36

I created two structures of TheKey type k1={17,1375984} and k2={17,1593144}. Obviosly the pointers in the second fields are different. But both get same hash code=346948941. Expected to see different hash codes. See the code below.

struct TheKey
{
    public int id;
    public string Name;

    public TheKey(int id, string name)
    {
       this.id = id;
       Name = name;
   }
}

static void Main() {
    // assign two different strings to avoid interning
    var k1 = new TheKey(17, "abc");
    var k2 = new TheKey(17, new string(new[] { 'a', 'b', 'c' }));

    Dump(k1); // prints the layout of a structure
    Dump(k2);

    Console.WriteLine("hash1={0}", k1.GetHashCode());
    Console.WriteLine("hash2={0}", k2.GetHashCode());
}

unsafe static void Dump<T>(T s) where T : struct
{
    byte[] b = new byte[8];
    fixed (byte* pb = &b[0])
    {
        IntPtr ptr = new IntPtr(pb);
        Marshal.StructureToPtr(s, ptr, true);

        int* p1 = (int*)(&pb[0]); // first 32 bits
        int* p2 = (int*)(&pb[4]);

        Console.WriteLine("{0}", *p1);
        Console.WriteLine("{0}", *p2);
    }
}

Output:
17
1375984
17
1593144
hash1=346948941
hash2=346948941

  • What is more k1.Equals(k2) is true – empi May 8 '11 at 10:20
82

It is a lot more complicated than meets the eye. For starters, give the key2 value a completely different string. Notice how the hash code is still the same:

    var k1 = new TheKey(17, "abc");
    var k2 = new TheKey(17, "def");
    System.Diagnostics.Debug.Assert(k1.GetHashCode() == k2.GetHashCode());

Which is quite valid, the only requirement for a hash code is that the same value produces the same hash code. Different values don't have to produce different hash codes. That's not physically possible since a .NET hash code can only represent 4 billion distinct values.

Calculating the hash code for a struct is tricky business. The first thing the CLR does is check if the structure contains any reference type references or has gaps between the fields. A reference requires special treatment because the reference value is random. It is a pointer whose value changes when the garbage collector compacts the heap. Gaps in the structure layout are created because of alignment. A struct with a byte and an int has a 3 byte gap between the two fields.

If neither is the case then all the bits in the structure value are significant. The CLR quickly calculates the hash by xor-ing the bits, 32 at a time. This is a 'good' hash, all the fields in the struct participate in the hash code.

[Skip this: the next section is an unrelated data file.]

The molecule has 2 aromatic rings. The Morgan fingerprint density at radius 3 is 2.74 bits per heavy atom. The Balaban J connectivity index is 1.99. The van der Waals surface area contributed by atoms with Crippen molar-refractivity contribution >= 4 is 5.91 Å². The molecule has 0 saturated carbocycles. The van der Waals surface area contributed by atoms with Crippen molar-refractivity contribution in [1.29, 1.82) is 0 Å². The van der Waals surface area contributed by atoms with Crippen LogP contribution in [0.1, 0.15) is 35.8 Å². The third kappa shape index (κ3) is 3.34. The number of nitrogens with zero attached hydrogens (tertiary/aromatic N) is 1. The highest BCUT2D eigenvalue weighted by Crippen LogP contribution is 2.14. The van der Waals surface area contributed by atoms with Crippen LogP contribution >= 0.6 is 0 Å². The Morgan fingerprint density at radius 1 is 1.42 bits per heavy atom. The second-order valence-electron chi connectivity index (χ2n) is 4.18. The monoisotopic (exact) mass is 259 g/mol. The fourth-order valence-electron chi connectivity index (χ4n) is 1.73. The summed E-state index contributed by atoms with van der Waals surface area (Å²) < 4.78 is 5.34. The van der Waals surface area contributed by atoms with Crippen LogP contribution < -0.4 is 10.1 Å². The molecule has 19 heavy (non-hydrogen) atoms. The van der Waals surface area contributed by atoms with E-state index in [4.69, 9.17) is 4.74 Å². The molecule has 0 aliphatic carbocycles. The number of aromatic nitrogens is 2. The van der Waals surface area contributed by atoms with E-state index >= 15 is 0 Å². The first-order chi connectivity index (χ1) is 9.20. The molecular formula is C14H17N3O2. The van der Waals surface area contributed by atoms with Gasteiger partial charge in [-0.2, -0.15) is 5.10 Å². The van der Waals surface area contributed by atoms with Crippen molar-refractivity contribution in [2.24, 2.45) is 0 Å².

If the struct has fields of a reference type or has gaps then another approach is needed. The CLR iterates the fields of the struct and goes looking for one that is usable to generate a hash. A usable one is a field of a value type or an object reference that isn't null. As soon as it finds one, it takes the hash of that field, xors it with the method table pointer and quits.

In other words, only one field in the structure participates in the hash code calculation. Which is your case, only the id field is used. Which is why the string member value doesn't matter.

This is an obscure factoid that's obviously important to be aware of if you ever leave it up to the CLR to generate hash codes for a struct. By far the best thing to do is to just never do this. If you have to, then be sure to order the fields in the struct so that the first field gives you the best hash code. In your case, just swap the id and Name fields.


Another interesting tidbit, the 'good' hash calculation code has a bug. It will use the fast algorithm when the structure contains a System.Decimal. Problem is, the bits of a Decimal are not representative for its numeric value. Try this:

struct Test { public decimal value; }

static void Main() {
    var t1 = new Test() { value = 1.0m };
    var t2 = new Test() { value = 1.00m };
    if (t1.GetHashCode() != t2.GetHashCode())
        Console.WriteLine("gack!");
}
  • Thanks @Hans. I changed TheKey struct to have only Name:string property. As you said CLR takes this non null field and makes hash from it. With high probability those hashes should be different (because refs are different). But they are equal... Looks like Base Class Library (BCL) recognized that it is a string field and made hash from string's char array. If I have 256 chars in string, are all of them hashed?! – tivadj May 10 '11 at 18:44
  • Yes. Use a paste bin to show the code you tried. – Hans Passant May 10 '11 at 21:14
5

k1 and k2 contain the same values. Why are you surprised that they have the same hash code? It is contracted to return the same value for two objects that compare as equal.

1

Hash codes are created from state (values inside) of the structure / object. Not from where it is saved. And according to this : Why is ValueType.GetHashCode() implemented like it is?, the default behaviour of GetHashCode for value types, which struct is, is to return hash based on the values. And I believe that is the correct behaviour especialy for structures, that are suposed to be imutable.

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